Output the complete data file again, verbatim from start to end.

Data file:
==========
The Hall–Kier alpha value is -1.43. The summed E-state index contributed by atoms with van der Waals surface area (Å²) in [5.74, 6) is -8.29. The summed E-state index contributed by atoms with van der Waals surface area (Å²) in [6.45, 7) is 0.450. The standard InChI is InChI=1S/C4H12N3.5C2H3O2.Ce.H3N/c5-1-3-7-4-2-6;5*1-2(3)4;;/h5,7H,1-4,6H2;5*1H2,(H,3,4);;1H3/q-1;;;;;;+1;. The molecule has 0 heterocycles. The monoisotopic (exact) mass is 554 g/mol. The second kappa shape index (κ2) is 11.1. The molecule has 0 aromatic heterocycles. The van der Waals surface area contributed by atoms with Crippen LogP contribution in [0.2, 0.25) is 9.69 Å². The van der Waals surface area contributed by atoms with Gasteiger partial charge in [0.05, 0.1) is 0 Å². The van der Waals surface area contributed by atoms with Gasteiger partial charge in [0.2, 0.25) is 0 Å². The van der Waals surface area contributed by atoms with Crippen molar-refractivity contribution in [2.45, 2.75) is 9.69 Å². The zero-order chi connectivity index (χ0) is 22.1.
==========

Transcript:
The Hall–Kier alpha value is -1.43. The summed E-state index contributed by atoms with van der Waals surface area (Å²) in [5.74, 6) is -8.29. The summed E-state index contributed by atoms with van der Waals surface area (Å²) in [6.45, 7) is 0.450. The standard InChI is InChI=1S/C4H12N3.5C2H3O2.Ce.H3N/c5-1-3-7-4-2-6;5*1-2(3)4;;/h5,7H,1-4,6H2;5*1H2,(H,3,4);;1H3/q-1;;;;;;+1;. The molecule has 0 heterocycles. The monoisotopic (exact) mass is 554 g/mol. The second kappa shape index (κ2) is 11.1. The molecule has 0 aromatic heterocycles. The van der Waals surface area contributed by atoms with Crippen LogP contribution in [0.2, 0.25) is 9.69 Å². The van der Waals surface area contributed by atoms with Gasteiger partial charge in [0.05, 0.1) is 0 Å². The van der Waals surface area contributed by atoms with Gasteiger partial charge in [0.2, 0.25) is 0 Å². The van der Waals surface area contributed by atoms with Crippen molar-refractivity contribution in [2.45, 2.75) is 9.69 Å². The zero-order chi connectivity index (χ0) is 22.1.